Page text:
SOMEHOW, WE WERE ABLE TO TRACK DOWN EACH OF OUR VERY BUSY SCHOLARS TO ASK THEM EACH FIVE BURNING QUESTIONS ABOUT THE OPERA INDUSTRY, AND WHAT THIS YEAR ENTAILS FOR THEM. TODAY, WE CHAT WITH COUNTERTENOR, NICHOLAS TOLPUTT. 

You are a second time recipient of the John and Elizabeth Wright-Smith scholarship in 2016. Can you tell us a bit about how you’ve gotten to know John and Elizabeth?

I remember my first gig for Melba fondly, because it was a celebration for John’s birthday at his home, and I’ve never been more nervous for a gig! I needn’t have been though, as John and Elizabeth are the most generous, supportive people and I couldn’t ask for kinder patrons. The Melba program has done so many wonderful things for me, but it’s been especially moving to meet John and Elizabeth, who have been there for me through all the successes over the past two years, sharing advice and encouragement. I’m indebted to them for their ongoing support.

You just recently took out the top prize in the esteemed Sydney Eisteddfod Opera Scholarship AND the Australian Singing Competition – congratulations! Tell us about the experience of performing (and winning) at these prestigious awards.!

I absolutely didn’t expect either one, and honestly, I wouldn’t have auditioned had it not been for [Melba Opera Trust Artistic Advisor] Sharolyn Kimmorley urging me to have a go. I didn’t think I was ready, but she encouraged me to take this first step. When I agreed to enter, I really did not see myself winning, but thought it was a great opportunity to see what I could get out of the experience. It is amazing to sing for adjudicators of that calibre, and you learn a lot about yourself as a singer. As the stages went by, I kept pinching myself because it was so surreal! And I guess that feeling was amplified when I won! Winning the competitions have already opened so many fantastic doors for me, but the gravity of it is just starting to sink in.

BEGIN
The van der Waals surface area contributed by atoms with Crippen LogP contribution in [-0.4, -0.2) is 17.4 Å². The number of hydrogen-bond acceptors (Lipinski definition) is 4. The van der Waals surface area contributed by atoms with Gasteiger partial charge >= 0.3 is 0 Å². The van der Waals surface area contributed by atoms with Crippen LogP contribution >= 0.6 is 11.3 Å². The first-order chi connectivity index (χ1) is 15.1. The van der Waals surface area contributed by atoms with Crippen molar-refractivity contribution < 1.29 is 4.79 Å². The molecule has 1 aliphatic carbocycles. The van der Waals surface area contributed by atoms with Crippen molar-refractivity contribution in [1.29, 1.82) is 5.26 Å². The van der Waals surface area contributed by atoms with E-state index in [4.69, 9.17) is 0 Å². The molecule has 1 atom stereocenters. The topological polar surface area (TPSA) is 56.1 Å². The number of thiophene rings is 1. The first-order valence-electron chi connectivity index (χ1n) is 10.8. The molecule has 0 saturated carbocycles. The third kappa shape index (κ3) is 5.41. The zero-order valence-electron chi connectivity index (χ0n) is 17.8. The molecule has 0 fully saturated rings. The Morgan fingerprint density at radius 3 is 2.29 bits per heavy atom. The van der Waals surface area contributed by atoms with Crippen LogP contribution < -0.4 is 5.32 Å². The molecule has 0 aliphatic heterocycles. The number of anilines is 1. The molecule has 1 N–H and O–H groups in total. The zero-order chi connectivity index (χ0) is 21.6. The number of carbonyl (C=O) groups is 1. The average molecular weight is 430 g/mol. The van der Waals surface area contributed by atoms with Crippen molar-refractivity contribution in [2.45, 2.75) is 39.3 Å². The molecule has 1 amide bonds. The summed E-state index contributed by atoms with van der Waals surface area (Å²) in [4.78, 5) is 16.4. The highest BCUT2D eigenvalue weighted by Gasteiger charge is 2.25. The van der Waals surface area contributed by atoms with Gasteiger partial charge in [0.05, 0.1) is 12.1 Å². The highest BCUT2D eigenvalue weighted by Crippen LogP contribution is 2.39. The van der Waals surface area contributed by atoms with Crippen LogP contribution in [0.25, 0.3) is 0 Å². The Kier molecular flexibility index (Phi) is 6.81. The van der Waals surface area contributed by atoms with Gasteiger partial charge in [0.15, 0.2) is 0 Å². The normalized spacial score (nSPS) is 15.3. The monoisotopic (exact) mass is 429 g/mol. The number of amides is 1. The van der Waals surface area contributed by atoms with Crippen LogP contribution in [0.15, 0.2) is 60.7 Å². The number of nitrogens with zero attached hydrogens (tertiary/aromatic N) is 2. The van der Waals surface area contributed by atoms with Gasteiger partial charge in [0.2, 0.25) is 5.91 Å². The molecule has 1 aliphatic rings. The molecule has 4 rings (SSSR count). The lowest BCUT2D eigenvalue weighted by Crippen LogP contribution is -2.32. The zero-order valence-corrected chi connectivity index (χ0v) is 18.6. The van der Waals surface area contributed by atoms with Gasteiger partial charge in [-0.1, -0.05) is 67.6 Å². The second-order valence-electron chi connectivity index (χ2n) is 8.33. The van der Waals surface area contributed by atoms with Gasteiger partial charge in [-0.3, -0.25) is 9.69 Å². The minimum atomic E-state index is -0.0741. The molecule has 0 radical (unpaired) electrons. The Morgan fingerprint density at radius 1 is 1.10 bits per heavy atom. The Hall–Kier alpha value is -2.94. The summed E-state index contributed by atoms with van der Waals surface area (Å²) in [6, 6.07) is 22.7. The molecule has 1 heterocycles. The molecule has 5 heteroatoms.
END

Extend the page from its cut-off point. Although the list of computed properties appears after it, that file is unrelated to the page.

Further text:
What Is your favourite kind of repertoire to perform, and why?

I think I’ve recently fallen in love with operatic repertoire, because sinking your teeth into a role is so rewarding. I enjoy oratorio and sacred music, but there’s something a little meatier about preparing a character. I love Handel – it’s bread and butter for countertenors – but there are so many composers in the Baroque era that I’m just starting to become familiar with! It’s really exciting at the moment because I feel like I’m discovering lots of new works, and everything is really thrilling. It was a dream come true to sing for Dr Erin Helyard in a recent Melba masterclass, because he is absolutely one of the world’s leading experts when it comes to Baroque repertoire. To be able to pick his brain about baroque style and ornamentation was fantastic, and his approach was really refreshing and engaging. I found him very inspirational.

As a former University of Melbourne student, what has the transition between university life and professional singing been like?

It’s been really challenging, but I think that transition is hard for every singer. Bridging the gap between uni and professional life is an aspect that being part of Melba has really helped with, through the support and the networks you receive as a scholar. There’s a family of singers who have gone through the program before you, who are familiar with the demands and the stress of being new to professional life, and they’re absolutely happy to give you advice. For me personally, confidence has been something I’ve struggled with, and while some singers get out of bed in the morning and know with absolute certainty what they’re going to do and how they’re going to do it, a lot of us have huge doubts, and I’ve definitely wondered if I was doing the right thing, or if I was on the right path, but in those moments Melba really helps. That support has really made it clear that this is what I want – and hopefully I am on the right course!!

Right now you go between Melbourne and Sydney for performances, and you grew up in Tasmania! How does the operatic culture change between these three places, and where is your favourite place to spend time in each of them?

It’s interesting actually, when I was living and studying in Melbourne I kept my head down and was really dedicated to studying during my course at Melbourne Conservatorium, and as a consequence, no one knew I was there! Since getting a Melba scholarship and moving to Sydney though, most of my engagements have been in Melbourne, or in Queensland, which has been fantastic. Melbourne and Sydney are really different in terms of the opera scene, but I don’t think one is better than the other. Sydney has the Opera House, and is a bit of a hub, but Melbourne does some really exciting things. I’ve been lucky that Melba has opened opportunities everywhere. Singing at home in Tasmania is the most nerve-wracking thing though – I think performing for family and friends is the hardest! It’s always good to go home though.